Beyoncé’s halftime performance at the Super Bowl seems to have upset police organizations across the country.
According to TMZ, the New York Police Department is demanding an apology for Beyonce’s Super Bowl performance of Formation, which included dancers dressed like the Black Panthers and messages about police violence. TMZ reports sources within the NYPD consider the performance to be an attack against the police.
But the NYPD is not the only police organization mad at Beyoncé. Tennessee sheriff Robert Arnold recently blamed Beyoncé’s video for attacks against police and a drive-by shooting attack on his home.
“With everything that’s happened since the Super Bowl, with law enforcement as a whole, I think we’ve lost five to seven officers, five deputy sheriffs since the Super Bowl, that’s what I’m thinking. You have Beyoncé’s video and that’s kind of bled over into other things about law enforcement,” he said in a press conference.
However, The New York Daily News questioned Arnold’s credibility. He is currently facing an FBI investigation for his involvement in a company that sells e-cigarettes to inmates. He has also been hit with a $20 million lawsuit from the family of an inmate who suffered permanent brain damage from a jailhouse beating.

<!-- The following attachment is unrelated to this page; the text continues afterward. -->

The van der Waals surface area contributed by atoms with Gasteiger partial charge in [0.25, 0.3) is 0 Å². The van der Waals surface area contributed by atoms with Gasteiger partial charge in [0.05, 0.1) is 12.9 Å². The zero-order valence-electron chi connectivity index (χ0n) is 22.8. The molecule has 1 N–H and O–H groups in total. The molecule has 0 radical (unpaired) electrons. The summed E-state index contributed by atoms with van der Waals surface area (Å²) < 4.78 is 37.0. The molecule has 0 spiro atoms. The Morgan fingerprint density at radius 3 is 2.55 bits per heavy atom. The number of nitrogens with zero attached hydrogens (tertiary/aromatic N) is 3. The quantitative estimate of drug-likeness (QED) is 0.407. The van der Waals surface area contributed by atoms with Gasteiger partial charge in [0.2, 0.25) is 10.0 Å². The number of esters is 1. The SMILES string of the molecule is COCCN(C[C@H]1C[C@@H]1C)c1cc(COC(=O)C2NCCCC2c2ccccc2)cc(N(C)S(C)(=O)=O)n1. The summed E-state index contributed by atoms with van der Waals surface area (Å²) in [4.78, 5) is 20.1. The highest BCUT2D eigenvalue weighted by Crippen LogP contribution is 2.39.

The New York Daily News also said five police officers have been killed since Beyoncé’s halftime show, but none of those deaths could be linked to her performance.
Miami police also weighed in on Beyoncé’s halftime performance. According to The Miami New Times, Fraternal Order of Police President Javier Ortiz has called for Miami police officers to boycott working Beyoncé concerts.
The New Times said no police officers have signed up to work security at Beyoncé’s Tampa show. But the Tampa Police Department said it will still have to provide security for the event. The New Times also pointed out that Ortiz has a controversial past. He called Tarik Aziz (he meant Tamir Rice) a “thug,” has published the addresses of citizens who filed complaints against police, and suggested that an assistant police chief who didn’t do the pledge of allegiance was probably a Muslim.
Not all Miami cops support the proposed boycott. Ella Moore, president of the Miami Community Police Benevolent Association, an organization representing Black officers, slammed Ortiz’s comments in a letter. She said Ortiz has a history of making insulting comments.
“All of these things, and others not mentioned here, have common denominators in that they involve African-Americans that he portrays in a negative light with thinly veiled racist overtones, and they all had the potential to draw the news media to Mr. Ortiz and away from his failure as a leader and as an example of a model public servant,” Moore said.
It’s a little disconcerting that police across the country seem to be threatened by a song that actually asks them to “stop killing us.” Police officers have a dangerous job and do face threats of violence, but those don’t come from Beyoncé.
Police organizations should be wary of going up against the power of the Beyhive, Beyonce’s army of fans. An anti-Beyonce demonstration in New York, organized by a mysterious group called Friends of the Blues, turned out to be a dismal failure. The demonstration attracted more pro-Beyonce supporters than anti-Beyonce protesters, according to The Atlanta Blackstar.